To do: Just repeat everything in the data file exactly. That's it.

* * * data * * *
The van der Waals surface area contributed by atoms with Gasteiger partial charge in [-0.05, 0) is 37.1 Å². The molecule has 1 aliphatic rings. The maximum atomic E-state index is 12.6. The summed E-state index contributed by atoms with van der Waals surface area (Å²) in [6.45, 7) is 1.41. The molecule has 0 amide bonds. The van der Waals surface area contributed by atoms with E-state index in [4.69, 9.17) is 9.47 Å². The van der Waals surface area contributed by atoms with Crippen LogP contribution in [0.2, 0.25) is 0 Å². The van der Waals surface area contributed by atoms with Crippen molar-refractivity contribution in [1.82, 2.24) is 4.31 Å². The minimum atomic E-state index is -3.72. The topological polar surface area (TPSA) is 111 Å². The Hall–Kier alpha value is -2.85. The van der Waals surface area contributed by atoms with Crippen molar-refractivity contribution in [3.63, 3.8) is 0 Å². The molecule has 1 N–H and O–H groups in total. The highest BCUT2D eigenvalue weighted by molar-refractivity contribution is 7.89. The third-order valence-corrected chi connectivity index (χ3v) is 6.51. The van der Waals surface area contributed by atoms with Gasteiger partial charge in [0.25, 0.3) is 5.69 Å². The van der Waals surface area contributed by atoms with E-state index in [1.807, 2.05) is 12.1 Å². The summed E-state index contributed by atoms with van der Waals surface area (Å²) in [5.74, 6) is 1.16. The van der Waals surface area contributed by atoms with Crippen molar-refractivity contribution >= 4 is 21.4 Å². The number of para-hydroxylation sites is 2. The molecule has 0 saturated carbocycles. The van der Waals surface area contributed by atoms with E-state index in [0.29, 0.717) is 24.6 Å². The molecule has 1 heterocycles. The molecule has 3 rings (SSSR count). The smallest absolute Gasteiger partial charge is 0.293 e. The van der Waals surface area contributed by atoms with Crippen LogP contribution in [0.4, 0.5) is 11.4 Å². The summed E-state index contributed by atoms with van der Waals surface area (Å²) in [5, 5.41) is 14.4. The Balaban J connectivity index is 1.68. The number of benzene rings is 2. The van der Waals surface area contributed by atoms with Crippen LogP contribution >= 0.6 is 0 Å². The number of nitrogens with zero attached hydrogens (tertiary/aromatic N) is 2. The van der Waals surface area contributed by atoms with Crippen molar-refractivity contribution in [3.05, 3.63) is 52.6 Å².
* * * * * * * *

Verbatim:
The van der Waals surface area contributed by atoms with Gasteiger partial charge in [-0.05, 0) is 37.1 Å². The molecule has 1 aliphatic rings. The maximum atomic E-state index is 12.6. The summed E-state index contributed by atoms with van der Waals surface area (Å²) in [6.45, 7) is 1.41. The molecule has 0 amide bonds. The van der Waals surface area contributed by atoms with E-state index in [4.69, 9.17) is 9.47 Å². The van der Waals surface area contributed by atoms with Crippen LogP contribution in [0.2, 0.25) is 0 Å². The van der Waals surface area contributed by atoms with Crippen molar-refractivity contribution in [1.82, 2.24) is 4.31 Å². The minimum atomic E-state index is -3.72. The topological polar surface area (TPSA) is 111 Å². The Hall–Kier alpha value is -2.85. The van der Waals surface area contributed by atoms with Crippen molar-refractivity contribution in [3.63, 3.8) is 0 Å². The molecule has 1 N–H and O–H groups in total. The highest BCUT2D eigenvalue weighted by molar-refractivity contribution is 7.89. The third-order valence-corrected chi connectivity index (χ3v) is 6.51. The van der Waals surface area contributed by atoms with Gasteiger partial charge in [0.25, 0.3) is 5.69 Å². The van der Waals surface area contributed by atoms with E-state index in [1.807, 2.05) is 12.1 Å². The summed E-state index contributed by atoms with van der Waals surface area (Å²) in [5.74, 6) is 1.16. The van der Waals surface area contributed by atoms with Crippen molar-refractivity contribution >= 4 is 21.4 Å². The number of para-hydroxylation sites is 2. The molecule has 0 saturated carbocycles. The van der Waals surface area contributed by atoms with E-state index in [0.29, 0.717) is 24.6 Å². The molecule has 1 heterocycles. The molecule has 3 rings (SSSR count). The smallest absolute Gasteiger partial charge is 0.293 e. The van der Waals surface area contributed by atoms with Crippen LogP contribution in [0.4, 0.5) is 11.4 Å². The summed E-state index contributed by atoms with van der Waals surface area (Å²) in [5, 5.41) is 14.4. The Balaban J connectivity index is 1.68. The number of benzene rings is 2. The van der Waals surface area contributed by atoms with Crippen LogP contribution >= 0.6 is 0 Å². The number of nitrogens with zero attached hydrogens (tertiary/aromatic N) is 2. The van der Waals surface area contributed by atoms with Crippen molar-refractivity contribution in [3.05, 3.63) is 52.6 Å².